Published on 2/9/2020

The Doha Institute for Graduate Studies (DI) held its first English Language Seminar on Thursday, February 6,, 2020, titled Teaching across the Curriculum. The Language Center at the DI welcomed around 80 English language teachers from various universities, colleges, and schools within Doha to this one-day event.

The opening speech and welcoming remarks were given by Dr. Alaa El Gibali, Director of the Language Center at the DI. In his speech, he stated that language ability of students must meet the challenges of critical thinking in both English and Arabic, specifically the challenge of transfer with respect to the skills necessary to deliver and complete academic tasks. He highlighted the importance of higher education institutions paying attention to these aspects of language acquisition and use as a means to empowering their students to be proficient consumers and producers of knowledge.

The first session was given by Dr. Dudley Reynolds, Teaching Professor of English at Carnegie Mellon University in Qatar, and was on 'Teaching for Transfer: Moving Beyond Task Authenticity in EAP'. In his talk he highlighted that curriculum design should promote transfer of learning from the language classroom to disciplinary study, but questioned whether task authenticity is adequate. His talk began by considering what is meant when we talk about "transfer" in language learning, whether it is desirable, from where to where transfer occurs, and what can be transferred. He also illustrated specific techniques for promoting transfer beyond role plays and authentic tasks.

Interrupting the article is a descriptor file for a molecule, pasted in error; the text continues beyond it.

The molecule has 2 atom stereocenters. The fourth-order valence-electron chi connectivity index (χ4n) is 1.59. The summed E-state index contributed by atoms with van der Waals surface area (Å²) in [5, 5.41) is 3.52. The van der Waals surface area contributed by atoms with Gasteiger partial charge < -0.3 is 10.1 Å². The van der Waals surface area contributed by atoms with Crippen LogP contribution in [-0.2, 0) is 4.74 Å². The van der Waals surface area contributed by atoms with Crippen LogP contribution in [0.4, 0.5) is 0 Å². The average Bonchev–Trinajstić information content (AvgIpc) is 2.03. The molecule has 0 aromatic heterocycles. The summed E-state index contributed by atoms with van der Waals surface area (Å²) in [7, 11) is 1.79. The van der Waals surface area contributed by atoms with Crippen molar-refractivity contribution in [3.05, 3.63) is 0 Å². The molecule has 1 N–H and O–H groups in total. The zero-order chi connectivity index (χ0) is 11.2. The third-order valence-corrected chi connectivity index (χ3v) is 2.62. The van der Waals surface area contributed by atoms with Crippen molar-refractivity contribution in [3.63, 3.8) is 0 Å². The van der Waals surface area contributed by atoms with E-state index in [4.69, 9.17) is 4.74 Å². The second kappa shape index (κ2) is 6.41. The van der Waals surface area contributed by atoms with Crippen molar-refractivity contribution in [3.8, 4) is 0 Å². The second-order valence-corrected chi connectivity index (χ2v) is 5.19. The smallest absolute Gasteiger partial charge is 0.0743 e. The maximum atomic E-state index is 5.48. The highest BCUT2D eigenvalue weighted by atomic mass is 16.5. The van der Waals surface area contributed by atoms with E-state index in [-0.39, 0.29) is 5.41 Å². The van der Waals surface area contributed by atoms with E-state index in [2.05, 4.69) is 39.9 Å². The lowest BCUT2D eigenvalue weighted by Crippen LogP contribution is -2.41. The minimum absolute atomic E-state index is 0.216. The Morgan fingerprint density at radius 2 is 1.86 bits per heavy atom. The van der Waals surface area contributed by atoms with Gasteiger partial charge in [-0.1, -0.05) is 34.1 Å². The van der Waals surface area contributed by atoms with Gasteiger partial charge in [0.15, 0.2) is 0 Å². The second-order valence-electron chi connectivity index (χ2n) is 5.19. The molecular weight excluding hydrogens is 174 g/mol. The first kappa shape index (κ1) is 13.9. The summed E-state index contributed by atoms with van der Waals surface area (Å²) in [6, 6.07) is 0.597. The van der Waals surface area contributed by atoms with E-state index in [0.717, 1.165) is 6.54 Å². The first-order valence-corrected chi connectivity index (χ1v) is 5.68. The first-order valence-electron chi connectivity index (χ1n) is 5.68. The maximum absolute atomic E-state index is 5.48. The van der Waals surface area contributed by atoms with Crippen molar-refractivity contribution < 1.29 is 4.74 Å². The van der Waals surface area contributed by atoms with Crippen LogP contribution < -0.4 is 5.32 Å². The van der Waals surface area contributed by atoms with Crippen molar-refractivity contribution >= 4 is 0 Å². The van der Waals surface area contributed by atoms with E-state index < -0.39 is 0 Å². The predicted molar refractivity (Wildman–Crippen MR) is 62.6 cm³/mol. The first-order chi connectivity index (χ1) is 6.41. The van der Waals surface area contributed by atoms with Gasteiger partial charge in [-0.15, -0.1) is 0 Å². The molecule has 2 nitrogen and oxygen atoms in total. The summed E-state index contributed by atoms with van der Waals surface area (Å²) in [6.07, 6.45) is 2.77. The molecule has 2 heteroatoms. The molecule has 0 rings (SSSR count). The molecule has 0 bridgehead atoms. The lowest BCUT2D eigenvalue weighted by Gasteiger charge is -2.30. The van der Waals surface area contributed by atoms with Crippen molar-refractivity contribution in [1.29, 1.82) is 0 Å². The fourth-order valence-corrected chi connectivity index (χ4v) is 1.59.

The second session was delivered by Dr. Okon Effiong, Lecturer at Qatar University, and was titled 'Today's language classroom: How much is too much?'. He highlighted that addressing concerns in the language classroom requires a closer look at what the teacher does, the learner response, and the relevance of such instruction to the larger society. He examined contextual appropriateness, support structure, and the link between curriculum and the job market. He also sought input from attendees, obtaining multiple perspectives on issues affecting language teaching in the 21st century with specific focus on the region.

The final session was presented by Dr. Mick King, Chair of the English Language Center, Community College of Qatar. His talk was titled 'English - a 'dirty word'? Challenges and solutions when incorporating English into the curriculum in the Gulf'. Here he considered the role of English learning in the Gulf tertiary context. He highlighted how it is implemented into the content curriculum; how it is perceived by institutions, teachers and learners; and how institutions may reflect on whether their current implementation strategy is really the most beneficial for learners' futures. He stated that context is key, and pinpointed what may work best in typical Gulf contexts. He concluded that there is no one answer, but hoped that this session provoked debate and reflection on what he believes often remains an unsolved problem in our teaching contexts.

The seminar supports the Language Center's mission in developing linguistic and cultural capacities for excellence in knowledge production. It also falls within the context of the DI's community outreach initiative and contributes to enhancing communication between the Institute, individuals, and organizations in the Doha community.